Magic Triumphs by Ilona Andrews
Kate Daniels, after nine novels’ worth of fighting magical villains, romancing Curran the Beast Lord, developing her own über-magical powers and preternatural sword-fighting abilities, and magically claiming all of Atlanta as her territory (and that’s only a start), gets an ending to her story in Magic Triumphs (2018), the tenth and final book in Ilona Andrews’ popular KATE DANIELS series. Well, kind of.
Kate is married to Curran now, who’s passed his title as Beast Lord on to Jim. After a very brief prologue in which Kate gives birth, the story jumps forward in time thirteen months, when their son Conlan is a precocious one year old whose antics keep his parents hopping. He still hasn’t started shapeshifting, which is causing Atlanta’s Pack to fret, but Kate is nevertheless something of a helicopter parent, anxious to protect Conlan from any threat … of which there are plenty, so her concerns aren’t without a basis.
The threat level gets amped up when Kate’s power-hungry father Roland ― after a fairly lengthy period of non-aggression ― starts to manufacture confrontations in Atlanta again, aiming at disrupting Kate’s claim to Atlanta and gaining power over her children, Conlan and her adopted daughter Julie. Meanwhile, something or someone is mysteriously murdering entire communities of people in the Atlanta area in a particularly gruesome way, for some unknown but doubtless malicious purpose. An ominous, evil-smelling box is left on Kate’s doorstep, causing thirteen-month-old Conlan to suddenly erupt into a new shape (or two), making Kate even more nervous, Curran joyful, and life exponentially more difficult.
Magic Triumphs is one of my favorite books in the KATE DANIELS series, and a great wrap-up to the series. It has a fun, exciting and delightfully complex plot, this time with an ancient Irish mythology spin to it. Lots of old friends from earlier books in the series play a role in the story, and much of the impact of those appearances will be lost on the reader who hasn’t read all of the prior KATE DANIELS books. What one might not expect is that it’s also fairly important to plot understanding and continuity to have also read Iron and Magic, the recently published spin-off novel featuring Hugh D’Ambrey, Kate’s old enemy.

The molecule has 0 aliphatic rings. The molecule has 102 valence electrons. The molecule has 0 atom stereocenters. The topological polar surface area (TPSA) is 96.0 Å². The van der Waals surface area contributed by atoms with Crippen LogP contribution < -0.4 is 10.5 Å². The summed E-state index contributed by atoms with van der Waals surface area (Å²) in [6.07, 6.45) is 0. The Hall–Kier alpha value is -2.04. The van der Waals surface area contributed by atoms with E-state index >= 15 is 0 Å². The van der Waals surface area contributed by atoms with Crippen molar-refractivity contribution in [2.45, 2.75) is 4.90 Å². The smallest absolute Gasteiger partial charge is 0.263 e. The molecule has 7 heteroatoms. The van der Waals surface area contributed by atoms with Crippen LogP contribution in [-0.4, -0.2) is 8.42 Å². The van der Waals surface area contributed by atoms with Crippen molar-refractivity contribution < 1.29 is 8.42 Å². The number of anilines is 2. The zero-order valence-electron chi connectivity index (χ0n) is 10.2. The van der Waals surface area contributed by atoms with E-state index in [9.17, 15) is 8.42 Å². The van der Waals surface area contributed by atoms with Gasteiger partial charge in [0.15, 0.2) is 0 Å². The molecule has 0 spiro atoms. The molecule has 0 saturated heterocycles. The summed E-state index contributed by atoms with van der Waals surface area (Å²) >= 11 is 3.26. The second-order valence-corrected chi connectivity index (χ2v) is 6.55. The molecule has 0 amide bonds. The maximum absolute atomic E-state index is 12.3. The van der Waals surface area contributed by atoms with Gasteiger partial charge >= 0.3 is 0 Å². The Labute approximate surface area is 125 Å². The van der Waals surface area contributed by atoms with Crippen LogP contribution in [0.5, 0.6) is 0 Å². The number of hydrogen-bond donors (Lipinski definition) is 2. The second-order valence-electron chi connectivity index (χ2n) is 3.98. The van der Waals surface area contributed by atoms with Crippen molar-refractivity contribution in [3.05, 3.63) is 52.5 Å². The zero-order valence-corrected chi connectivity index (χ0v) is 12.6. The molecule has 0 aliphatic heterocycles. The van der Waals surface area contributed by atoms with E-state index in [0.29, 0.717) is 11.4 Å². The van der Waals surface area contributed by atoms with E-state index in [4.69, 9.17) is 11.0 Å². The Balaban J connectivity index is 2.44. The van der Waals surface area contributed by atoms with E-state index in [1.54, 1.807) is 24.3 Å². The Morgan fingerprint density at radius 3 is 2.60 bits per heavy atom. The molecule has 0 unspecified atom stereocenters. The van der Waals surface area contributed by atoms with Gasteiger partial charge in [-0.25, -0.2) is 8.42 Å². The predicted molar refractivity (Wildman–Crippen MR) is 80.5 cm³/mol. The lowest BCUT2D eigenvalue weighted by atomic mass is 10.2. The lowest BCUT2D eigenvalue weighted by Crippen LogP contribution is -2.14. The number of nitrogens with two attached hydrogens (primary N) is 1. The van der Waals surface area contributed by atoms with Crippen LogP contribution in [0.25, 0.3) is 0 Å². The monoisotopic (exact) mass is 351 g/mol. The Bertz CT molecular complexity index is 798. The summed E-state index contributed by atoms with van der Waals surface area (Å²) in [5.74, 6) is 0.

Conlan is an amusing and adorable addition to the cast of characters, and Kate manages fairly well in combining her ass-kicking magical investigator and problem-solver ways with capable parenting, though her spin on it ends up being, well, different than most parents’.
“Look, Daddy killed him dead. All dead.”
Dali was staring at me with a look of pure horror.
“I don’t want him to have nightmares that the bad man is going to get him,” I told her. “This way he knows that his daddy killed him … We are a family of monsters and he’s our child. People will always try to kill him and we will always protect him. He better get used to it.”
Along with the family bonding, there are a few heartbreaking moments in Magic Triumphs, so the Andrews don’t pull all of their punches here. After fudging a little with the ongoing, high-stakes conflict with Roland in Magic Binds, there is an ingenious resolution to the Roland Problem in this novel, which satisfies the need for a wrap-up but still leaves room for possible adventures to come. As Iron and Magic evidences (not to mention the epilogue in Magic Triumphs), Ilona Andrews isn’t yet finished with Kate’s world. Kate is probably happy to take a back seat at this point and let some other characters do most of the driving and monster-slaying. Though I’ll certainly miss Kate’s point of view, I’ll always be deeply interested in whatever adventures in this world may come from the fertile imaginations of the Andrews team.
I really need to read these.
I’ve read one or two others by these authors (not in this series) and I enjoyed both the plotting and the banter between the two main characters. I’ll have to keep this series on my radar.
You have to be able to enjoy the urban fantasy genre with all its tropes, but if you can buy into that on some level, the Andrews really make the most of it, with some witty humor that makes it all go down easily. Warning that the series doesn’t really hit its stride until the third book.
I love urban fantasy.